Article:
Repo rates: Should RBI have gone for aggressive rate cuts to stem the slump in investment cycle?
Much ink has been spilled on the implications of Rexit and Brexit. This piece is not on any of these exaggerated Exits. That would only add to the clutter that is already clouding judgments on these. This is more on the heated debate that has ensued after the untimely exit of rock star Rajan. As can be guessed, interest rate is at the heart of this debate. Could RBI have gone for aggressive cuts and engineered a turn in capex cycle (investment demand) when opportunity presented itself in the form of lower inflation?
First, on inflation, there are two opposing views. One holds the view that the focus should have been on core inflation (non-food and non-fuel), not on the overall inflation which includes the volatile food and fuel components, which experts say, rarely respond to monetary actions. So when the core inflation fell dramatically over last few quarters (even within CPI i.e Consumer Price Index), RBI had a resounding opportunity to cut rates aggressively to stimulate growth. On the other hand, opposing view holds that what pinches the common man is the overall price rise, not just core, hence the need for unrelenting focus on the overall CPI and the rationale for RBI’s glide path target of 5%.
Without getting into the merits of which view is more appropriate for India etc, here is another way to look at the debate more clinically. Had RBI taken the core inflation argument on its face value and pushed the rate cuts aggressively, would it have helped the economy. Bit of macro munching here would help in answering this. Behind the glittering world-beating GDP headline numbers that the Govt. is flashing in its credentials, there is a stark reality that the growth is anemic on the ground, amply supported by low job growth, muted wage growth and lack of buzz. While some pockets of economy are just doing fine, economy is still not firing on all cylinders, mainly because of the continued slump in private investments. Capex turn is critical for economy to grow at its potential level of 8% (old method) or at 9+% (as per new method). Could aggressive rate cuts have achieved this by stemming the slide in investments demand?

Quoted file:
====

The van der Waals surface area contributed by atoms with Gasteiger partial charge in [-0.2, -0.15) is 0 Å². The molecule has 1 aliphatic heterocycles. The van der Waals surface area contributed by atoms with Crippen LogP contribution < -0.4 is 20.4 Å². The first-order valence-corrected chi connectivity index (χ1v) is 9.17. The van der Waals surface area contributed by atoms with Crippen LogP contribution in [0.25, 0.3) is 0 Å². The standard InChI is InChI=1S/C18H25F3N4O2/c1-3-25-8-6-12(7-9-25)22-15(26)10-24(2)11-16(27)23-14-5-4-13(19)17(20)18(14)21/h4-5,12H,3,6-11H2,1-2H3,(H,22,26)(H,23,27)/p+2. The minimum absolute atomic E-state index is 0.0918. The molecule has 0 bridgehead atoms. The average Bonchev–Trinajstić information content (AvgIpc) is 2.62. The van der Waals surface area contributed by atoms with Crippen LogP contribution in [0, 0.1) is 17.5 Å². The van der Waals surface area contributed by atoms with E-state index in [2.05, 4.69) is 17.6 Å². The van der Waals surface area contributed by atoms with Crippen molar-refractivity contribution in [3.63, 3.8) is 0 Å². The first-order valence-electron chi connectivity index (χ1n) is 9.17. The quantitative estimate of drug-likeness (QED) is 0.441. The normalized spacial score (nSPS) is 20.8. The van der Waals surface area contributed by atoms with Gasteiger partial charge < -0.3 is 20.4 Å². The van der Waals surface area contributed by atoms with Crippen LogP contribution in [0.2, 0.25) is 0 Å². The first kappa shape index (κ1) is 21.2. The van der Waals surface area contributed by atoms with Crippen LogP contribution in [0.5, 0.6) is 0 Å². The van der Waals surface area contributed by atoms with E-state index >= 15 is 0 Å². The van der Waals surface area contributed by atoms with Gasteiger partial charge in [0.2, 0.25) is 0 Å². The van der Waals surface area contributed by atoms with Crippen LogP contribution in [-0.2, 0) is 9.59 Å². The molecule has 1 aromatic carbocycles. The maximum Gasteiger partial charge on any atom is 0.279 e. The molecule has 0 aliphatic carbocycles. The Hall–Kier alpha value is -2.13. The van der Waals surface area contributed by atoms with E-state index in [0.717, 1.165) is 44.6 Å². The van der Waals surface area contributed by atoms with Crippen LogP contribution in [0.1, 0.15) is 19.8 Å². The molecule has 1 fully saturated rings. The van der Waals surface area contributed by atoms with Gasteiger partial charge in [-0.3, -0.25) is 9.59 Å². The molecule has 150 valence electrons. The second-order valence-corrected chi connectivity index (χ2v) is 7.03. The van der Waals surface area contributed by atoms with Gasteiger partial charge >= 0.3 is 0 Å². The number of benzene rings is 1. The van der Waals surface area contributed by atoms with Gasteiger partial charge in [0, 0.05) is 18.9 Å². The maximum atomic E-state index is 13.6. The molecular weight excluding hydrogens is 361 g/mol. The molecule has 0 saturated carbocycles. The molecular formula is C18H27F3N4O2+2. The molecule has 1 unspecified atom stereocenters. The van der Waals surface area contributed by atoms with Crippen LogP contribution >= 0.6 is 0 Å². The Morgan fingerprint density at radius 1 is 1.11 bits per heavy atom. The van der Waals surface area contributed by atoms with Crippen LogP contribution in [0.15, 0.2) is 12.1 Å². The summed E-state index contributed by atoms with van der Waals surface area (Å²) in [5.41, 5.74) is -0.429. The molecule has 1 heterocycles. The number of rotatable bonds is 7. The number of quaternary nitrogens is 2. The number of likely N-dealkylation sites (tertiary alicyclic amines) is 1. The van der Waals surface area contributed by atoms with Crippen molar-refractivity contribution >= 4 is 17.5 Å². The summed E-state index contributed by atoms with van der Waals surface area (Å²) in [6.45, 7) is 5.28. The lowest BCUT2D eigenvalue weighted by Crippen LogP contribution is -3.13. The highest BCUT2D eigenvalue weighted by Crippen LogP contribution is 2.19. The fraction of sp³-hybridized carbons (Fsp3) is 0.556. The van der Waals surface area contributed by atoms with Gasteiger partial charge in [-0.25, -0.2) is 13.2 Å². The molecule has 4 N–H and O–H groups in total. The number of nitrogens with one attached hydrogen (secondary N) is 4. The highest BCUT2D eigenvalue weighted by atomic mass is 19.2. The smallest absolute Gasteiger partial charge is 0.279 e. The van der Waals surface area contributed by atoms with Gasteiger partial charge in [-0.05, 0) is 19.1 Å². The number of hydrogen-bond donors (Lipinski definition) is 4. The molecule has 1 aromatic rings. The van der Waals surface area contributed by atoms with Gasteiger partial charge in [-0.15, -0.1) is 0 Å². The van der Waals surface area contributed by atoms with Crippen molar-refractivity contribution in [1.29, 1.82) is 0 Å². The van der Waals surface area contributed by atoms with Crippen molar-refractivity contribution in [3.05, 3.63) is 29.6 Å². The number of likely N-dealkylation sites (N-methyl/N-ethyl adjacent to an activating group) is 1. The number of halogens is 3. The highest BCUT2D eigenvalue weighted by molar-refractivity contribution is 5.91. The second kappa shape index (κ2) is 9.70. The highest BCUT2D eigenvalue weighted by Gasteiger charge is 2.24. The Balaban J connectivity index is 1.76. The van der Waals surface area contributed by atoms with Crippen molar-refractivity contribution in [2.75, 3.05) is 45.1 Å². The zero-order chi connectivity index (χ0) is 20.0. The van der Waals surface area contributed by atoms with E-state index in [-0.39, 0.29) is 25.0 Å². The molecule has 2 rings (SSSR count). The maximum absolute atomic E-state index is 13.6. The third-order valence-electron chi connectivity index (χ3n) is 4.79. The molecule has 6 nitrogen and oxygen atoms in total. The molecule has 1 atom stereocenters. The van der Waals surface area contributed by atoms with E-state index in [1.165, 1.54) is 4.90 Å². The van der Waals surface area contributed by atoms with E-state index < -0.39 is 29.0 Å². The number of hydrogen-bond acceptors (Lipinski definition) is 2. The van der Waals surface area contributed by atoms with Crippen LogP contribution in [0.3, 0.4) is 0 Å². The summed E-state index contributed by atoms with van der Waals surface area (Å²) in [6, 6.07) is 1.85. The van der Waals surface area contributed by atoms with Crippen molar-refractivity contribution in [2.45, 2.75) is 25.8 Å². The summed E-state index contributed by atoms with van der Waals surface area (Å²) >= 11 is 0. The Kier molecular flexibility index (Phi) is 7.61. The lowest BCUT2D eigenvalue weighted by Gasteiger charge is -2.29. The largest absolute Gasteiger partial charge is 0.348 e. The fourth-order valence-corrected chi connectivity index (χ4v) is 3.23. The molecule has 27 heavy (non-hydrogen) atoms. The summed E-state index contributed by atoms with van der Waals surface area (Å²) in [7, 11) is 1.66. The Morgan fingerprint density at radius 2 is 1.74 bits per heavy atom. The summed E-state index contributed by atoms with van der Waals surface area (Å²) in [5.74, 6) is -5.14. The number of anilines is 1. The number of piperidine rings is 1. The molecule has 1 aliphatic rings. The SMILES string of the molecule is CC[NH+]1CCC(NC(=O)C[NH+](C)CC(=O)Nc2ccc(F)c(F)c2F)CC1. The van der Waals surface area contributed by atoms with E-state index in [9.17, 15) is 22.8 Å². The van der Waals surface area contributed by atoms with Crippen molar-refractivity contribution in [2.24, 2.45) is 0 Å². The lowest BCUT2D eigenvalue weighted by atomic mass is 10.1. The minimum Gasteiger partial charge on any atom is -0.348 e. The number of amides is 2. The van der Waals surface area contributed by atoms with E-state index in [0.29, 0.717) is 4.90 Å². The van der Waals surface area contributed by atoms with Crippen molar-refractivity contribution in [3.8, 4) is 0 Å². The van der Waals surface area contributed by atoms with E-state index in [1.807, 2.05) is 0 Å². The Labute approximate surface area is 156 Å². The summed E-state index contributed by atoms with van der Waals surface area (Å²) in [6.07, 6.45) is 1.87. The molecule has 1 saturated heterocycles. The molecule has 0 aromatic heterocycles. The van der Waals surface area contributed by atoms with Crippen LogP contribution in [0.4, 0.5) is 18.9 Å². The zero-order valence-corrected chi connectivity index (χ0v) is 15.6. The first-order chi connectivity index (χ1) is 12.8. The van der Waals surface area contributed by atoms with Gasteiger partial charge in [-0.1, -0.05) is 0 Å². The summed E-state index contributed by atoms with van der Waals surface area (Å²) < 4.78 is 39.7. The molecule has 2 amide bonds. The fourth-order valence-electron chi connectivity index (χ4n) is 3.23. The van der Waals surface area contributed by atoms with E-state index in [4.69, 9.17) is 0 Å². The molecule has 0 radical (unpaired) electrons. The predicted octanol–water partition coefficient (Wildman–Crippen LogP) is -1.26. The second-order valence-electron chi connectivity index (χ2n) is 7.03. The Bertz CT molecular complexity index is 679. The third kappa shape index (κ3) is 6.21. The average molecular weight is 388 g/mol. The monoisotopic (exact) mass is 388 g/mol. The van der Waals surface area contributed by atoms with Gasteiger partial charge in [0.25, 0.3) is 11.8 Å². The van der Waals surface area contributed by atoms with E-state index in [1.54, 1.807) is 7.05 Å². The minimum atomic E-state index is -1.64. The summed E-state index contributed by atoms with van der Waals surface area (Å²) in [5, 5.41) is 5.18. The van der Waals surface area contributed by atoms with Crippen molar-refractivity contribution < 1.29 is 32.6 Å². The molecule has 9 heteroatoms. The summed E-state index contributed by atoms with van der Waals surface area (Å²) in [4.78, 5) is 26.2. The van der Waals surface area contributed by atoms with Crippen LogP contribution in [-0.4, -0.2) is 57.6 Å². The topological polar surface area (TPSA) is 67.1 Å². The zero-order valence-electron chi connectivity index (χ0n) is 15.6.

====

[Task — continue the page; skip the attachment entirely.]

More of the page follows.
In triggering the capex demand, rates are only one part of the equation, that too a marginal one. Health of corporate balance sheets and utilization numbers (capacity utilization) play a much bigger role in the reversal. Sluggish global growth, ongoing deflation in commodity cycle and weak domestic demand have all come together as a crippling combo to create excess capacity in every foreseeable sector, thereby impacting the utilization across the industries. Ailing banks(NPA) and bloated corporates (leveraged balance sheets) have further added to the woes for the private investments. All these have fed to each other in a vicious cycle to conspire a deadly slowdown in investment demand. Aggressive rate actions couldn’t have helped much, unless it was accompanied by banks clean up and recovery in global demand. By not going on aggressive rate path, pain on Rupee at least has been spared by RBI.
On the eve of every monetary policy meetings, corporates have always clamored for aggressive rate cuts as a routine, knowing well the solution lie elsewhere. Given the murky outlook for global macro, esp. after Brexit and the continuing pain in domestic banks and leveraged corporates, it may be a long winter before the investment engine starts firing in full steam. Till then, rate cuts if any, can curtail the corporate clamor, but hardly can reverse the rot.